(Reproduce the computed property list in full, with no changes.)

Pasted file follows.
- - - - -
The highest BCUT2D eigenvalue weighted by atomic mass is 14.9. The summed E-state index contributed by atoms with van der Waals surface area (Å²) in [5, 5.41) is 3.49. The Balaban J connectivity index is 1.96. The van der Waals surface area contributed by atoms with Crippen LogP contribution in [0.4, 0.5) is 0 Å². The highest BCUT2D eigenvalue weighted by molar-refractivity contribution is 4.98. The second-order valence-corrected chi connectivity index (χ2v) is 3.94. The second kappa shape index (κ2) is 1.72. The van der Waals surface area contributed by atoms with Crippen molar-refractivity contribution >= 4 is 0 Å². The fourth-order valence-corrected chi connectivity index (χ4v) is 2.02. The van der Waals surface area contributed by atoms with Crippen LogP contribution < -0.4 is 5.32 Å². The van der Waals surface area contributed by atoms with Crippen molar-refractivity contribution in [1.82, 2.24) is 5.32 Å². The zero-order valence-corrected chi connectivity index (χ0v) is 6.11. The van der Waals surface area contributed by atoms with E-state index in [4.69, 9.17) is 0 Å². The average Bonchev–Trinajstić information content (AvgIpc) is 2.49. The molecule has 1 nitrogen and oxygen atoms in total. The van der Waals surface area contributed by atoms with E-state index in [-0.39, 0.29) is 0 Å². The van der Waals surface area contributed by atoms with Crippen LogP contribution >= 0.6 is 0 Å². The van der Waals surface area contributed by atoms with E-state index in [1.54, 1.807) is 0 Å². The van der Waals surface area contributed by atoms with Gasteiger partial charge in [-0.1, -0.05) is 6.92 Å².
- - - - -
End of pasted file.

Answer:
The highest BCUT2D eigenvalue weighted by atomic mass is 14.9. The summed E-state index contributed by atoms with van der Waals surface area (Å²) in [5, 5.41) is 3.49. The Balaban J connectivity index is 1.96. The van der Waals surface area contributed by atoms with Crippen LogP contribution in [0.4, 0.5) is 0 Å². The highest BCUT2D eigenvalue weighted by molar-refractivity contribution is 4.98. The second-order valence-corrected chi connectivity index (χ2v) is 3.94. The second kappa shape index (κ2) is 1.72. The van der Waals surface area contributed by atoms with Crippen molar-refractivity contribution >= 4 is 0 Å². The fourth-order valence-corrected chi connectivity index (χ4v) is 2.02. The van der Waals surface area contributed by atoms with Crippen LogP contribution < -0.4 is 5.32 Å². The van der Waals surface area contributed by atoms with Crippen molar-refractivity contribution in [1.82, 2.24) is 5.32 Å². The zero-order valence-corrected chi connectivity index (χ0v) is 6.11. The van der Waals surface area contributed by atoms with E-state index in [4.69, 9.17) is 0 Å². The average Bonchev–Trinajstić information content (AvgIpc) is 2.49. The molecule has 1 nitrogen and oxygen atoms in total. The van der Waals surface area contributed by atoms with E-state index in [-0.39, 0.29) is 0 Å². The van der Waals surface area contributed by atoms with Crippen LogP contribution >= 0.6 is 0 Å². The van der Waals surface area contributed by atoms with E-state index in [1.54, 1.807) is 0 Å². The van der Waals surface area contributed by atoms with Gasteiger partial charge in [-0.1, -0.05) is 6.92 Å².